These words were found written on a scrap piece of paper, indicating the grief Elizabeth felt, yet her trust in God:

MY NURSERY. 1852.

 I thought that prattling boys and girls

Would fill this empty room;  

That my rich heart would gather flowers  

From childhood’s opening bloom.

One child and two green graves are mine,

 This is God’s gift to me;  

A bleeding, fainting, broken heart—   This is my gift to Thee

To a friend, just a few months later, who was also recently bereft of two children she wrote:

Is it possible, is it possible that you are made childless? I feel distressed for you, my dear friend; I long to fly to you and weep with you; it seems as if I must say or do something to comfort you. But God only can help you now, and how thankful I am for a throne of grace and power where I can commend you, again and again, to Him who doeth all things well.

I never realise my own affliction in the loss of my children as I do when death enters the house of a friend. Then I feel that I can’t have it so. But why should I think I know better than my Divine Master what is good for me, or good for those I love! Dear Carrie! trust that in this hour of sorrow you have with you that Presence, before which alone sorrow and sighing flee away. God is left; Christ is left; sickness, accident, death can not touch you here. Is not this a blissful thought?… As I sit at my desk my eye is attracted by the row of books before me, and what a comment on life are their very titles: “Songs in the Night,” “Light on Little Graves,” “The Night of Weeping,” “The Death of Little Children,” “The Folded Lamb,” “The Broken Bud,” these have strayed one by one into my small enclosure, to speak peradventure a word in season unto my weariness. And yet, dear Carrie, this is not all of life. You and I have tasted some of its highest joys, as well as its deepest sorrows, and it has in reserve for us only just what is best for us. May sorrow bring us both nearer to Christ! I can almost fancy my little Eddy has taken your little Maymee by the hand and led her to the bosom of Jesus. How strange our children, our own little infants, have seen Him in His glory, whom we are only yet longing for and struggling towards!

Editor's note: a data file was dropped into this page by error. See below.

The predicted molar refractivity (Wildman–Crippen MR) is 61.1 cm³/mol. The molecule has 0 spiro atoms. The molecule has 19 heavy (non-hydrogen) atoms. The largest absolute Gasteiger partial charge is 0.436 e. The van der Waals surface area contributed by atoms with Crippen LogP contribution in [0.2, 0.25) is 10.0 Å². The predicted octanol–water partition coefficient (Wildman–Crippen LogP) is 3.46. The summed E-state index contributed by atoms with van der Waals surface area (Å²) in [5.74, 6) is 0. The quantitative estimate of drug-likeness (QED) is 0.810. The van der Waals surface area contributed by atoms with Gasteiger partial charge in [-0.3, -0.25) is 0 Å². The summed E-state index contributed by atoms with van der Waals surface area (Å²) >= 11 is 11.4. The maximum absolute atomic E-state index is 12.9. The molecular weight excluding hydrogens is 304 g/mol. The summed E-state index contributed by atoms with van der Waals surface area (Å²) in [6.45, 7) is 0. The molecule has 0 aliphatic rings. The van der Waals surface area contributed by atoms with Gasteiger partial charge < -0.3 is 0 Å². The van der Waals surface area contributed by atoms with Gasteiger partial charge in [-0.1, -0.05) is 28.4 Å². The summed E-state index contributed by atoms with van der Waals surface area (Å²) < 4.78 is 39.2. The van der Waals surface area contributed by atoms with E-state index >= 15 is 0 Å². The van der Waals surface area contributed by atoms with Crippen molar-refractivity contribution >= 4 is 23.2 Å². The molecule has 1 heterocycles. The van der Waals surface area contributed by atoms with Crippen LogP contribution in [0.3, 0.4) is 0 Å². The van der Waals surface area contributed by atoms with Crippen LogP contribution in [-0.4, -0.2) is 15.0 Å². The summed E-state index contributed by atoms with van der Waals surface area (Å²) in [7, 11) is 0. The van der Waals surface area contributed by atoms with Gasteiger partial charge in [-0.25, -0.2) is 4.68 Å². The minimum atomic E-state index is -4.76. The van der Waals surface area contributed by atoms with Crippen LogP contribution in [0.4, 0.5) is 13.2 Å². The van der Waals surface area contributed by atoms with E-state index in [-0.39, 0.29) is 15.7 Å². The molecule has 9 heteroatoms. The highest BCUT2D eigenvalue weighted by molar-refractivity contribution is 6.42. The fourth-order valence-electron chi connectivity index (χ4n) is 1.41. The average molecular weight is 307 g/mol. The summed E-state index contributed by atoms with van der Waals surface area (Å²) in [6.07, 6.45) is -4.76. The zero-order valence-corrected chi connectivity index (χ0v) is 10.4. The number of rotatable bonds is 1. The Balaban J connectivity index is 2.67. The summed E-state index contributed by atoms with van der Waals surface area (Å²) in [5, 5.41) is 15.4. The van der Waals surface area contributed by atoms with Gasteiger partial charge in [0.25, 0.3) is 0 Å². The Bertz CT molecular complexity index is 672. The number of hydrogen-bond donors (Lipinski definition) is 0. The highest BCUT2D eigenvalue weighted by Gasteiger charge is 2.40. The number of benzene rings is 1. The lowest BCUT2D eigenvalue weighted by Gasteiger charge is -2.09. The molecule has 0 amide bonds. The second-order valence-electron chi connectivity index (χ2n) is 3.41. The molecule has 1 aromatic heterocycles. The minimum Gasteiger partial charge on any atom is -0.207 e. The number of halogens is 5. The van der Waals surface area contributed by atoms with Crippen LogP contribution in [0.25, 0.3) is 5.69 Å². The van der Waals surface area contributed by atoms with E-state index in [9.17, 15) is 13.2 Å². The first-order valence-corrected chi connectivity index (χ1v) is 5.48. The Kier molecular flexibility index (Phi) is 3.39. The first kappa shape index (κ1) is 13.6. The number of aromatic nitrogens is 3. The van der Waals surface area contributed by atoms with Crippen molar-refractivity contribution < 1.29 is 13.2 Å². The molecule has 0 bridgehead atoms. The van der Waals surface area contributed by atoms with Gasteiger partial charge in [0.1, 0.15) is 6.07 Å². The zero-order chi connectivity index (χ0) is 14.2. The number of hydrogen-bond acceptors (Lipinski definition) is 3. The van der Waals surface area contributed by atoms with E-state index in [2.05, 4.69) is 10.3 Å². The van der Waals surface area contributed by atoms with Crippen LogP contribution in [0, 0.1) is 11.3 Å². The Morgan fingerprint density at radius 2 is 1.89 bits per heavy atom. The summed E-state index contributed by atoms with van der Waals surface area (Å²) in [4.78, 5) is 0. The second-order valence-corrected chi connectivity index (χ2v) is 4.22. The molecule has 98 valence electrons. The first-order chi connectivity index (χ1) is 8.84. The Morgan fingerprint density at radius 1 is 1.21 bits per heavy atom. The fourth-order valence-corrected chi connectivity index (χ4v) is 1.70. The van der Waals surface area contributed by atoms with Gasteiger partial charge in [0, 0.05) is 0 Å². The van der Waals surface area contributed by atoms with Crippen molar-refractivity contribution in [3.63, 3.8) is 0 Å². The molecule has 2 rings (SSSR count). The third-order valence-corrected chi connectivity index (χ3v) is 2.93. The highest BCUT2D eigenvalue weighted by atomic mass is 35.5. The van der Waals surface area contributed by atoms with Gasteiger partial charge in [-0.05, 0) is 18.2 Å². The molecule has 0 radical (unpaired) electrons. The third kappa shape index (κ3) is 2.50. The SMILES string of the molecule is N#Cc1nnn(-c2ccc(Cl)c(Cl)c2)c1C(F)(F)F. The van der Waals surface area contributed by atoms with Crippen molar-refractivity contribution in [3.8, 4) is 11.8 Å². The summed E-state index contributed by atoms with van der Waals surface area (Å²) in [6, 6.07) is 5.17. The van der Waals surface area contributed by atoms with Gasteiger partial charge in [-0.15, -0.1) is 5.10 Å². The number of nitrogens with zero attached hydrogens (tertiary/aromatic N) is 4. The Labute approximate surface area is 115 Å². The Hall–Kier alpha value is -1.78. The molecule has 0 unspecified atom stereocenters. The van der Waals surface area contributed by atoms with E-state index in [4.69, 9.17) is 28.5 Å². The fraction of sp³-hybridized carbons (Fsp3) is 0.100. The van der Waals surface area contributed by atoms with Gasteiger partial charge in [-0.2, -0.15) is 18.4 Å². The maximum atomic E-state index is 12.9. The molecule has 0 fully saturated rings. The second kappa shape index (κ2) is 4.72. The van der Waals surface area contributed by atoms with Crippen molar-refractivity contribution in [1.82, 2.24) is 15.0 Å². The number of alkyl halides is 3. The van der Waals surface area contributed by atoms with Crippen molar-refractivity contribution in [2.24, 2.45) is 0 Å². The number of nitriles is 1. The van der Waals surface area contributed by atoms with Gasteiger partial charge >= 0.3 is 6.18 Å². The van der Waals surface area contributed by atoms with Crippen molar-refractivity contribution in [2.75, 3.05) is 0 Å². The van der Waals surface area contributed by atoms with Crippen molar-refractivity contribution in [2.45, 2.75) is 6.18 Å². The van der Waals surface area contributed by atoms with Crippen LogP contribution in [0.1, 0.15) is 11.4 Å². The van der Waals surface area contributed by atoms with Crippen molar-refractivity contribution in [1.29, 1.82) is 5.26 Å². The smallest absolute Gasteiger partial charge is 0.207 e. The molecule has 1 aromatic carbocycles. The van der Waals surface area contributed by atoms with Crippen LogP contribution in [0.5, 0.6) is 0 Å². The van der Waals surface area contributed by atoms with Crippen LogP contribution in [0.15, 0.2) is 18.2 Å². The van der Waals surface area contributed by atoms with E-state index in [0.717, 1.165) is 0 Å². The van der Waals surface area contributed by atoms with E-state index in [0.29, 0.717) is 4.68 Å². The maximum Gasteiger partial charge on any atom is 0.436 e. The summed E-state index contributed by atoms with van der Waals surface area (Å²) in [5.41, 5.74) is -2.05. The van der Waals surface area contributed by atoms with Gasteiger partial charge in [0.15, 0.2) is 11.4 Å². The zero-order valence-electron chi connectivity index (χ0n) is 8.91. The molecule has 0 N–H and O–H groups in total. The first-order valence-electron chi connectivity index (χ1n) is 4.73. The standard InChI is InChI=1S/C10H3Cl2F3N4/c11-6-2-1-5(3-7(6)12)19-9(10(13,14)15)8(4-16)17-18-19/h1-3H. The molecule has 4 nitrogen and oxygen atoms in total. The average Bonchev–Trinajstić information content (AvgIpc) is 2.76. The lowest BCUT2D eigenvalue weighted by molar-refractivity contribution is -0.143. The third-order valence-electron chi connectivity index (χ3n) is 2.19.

Reading Elizabeth’s own words during her loss of her two children, gives much insight into the beautiful scenes of Stepping Heavenward as Katy loses her child.  No wonder Prentiss could compose such a soul-stirring scene…she had lived it herself.

As the book encompasses the life of Elizabeth, there are details and beautiful accounts of her reaction and service during the Civil War, as well as political observations she made.  Throughout Elizabeth Prentiss: More Love to Thee, details are also given each time one of her books were written, published, the public’s reaction to it, how Prentiss balanced her writing with caring for her family, and also unique–the input her husband had on characters of her stories.  She recounts once to a friend that the character she loved most in one story, George did not, and so she changed it.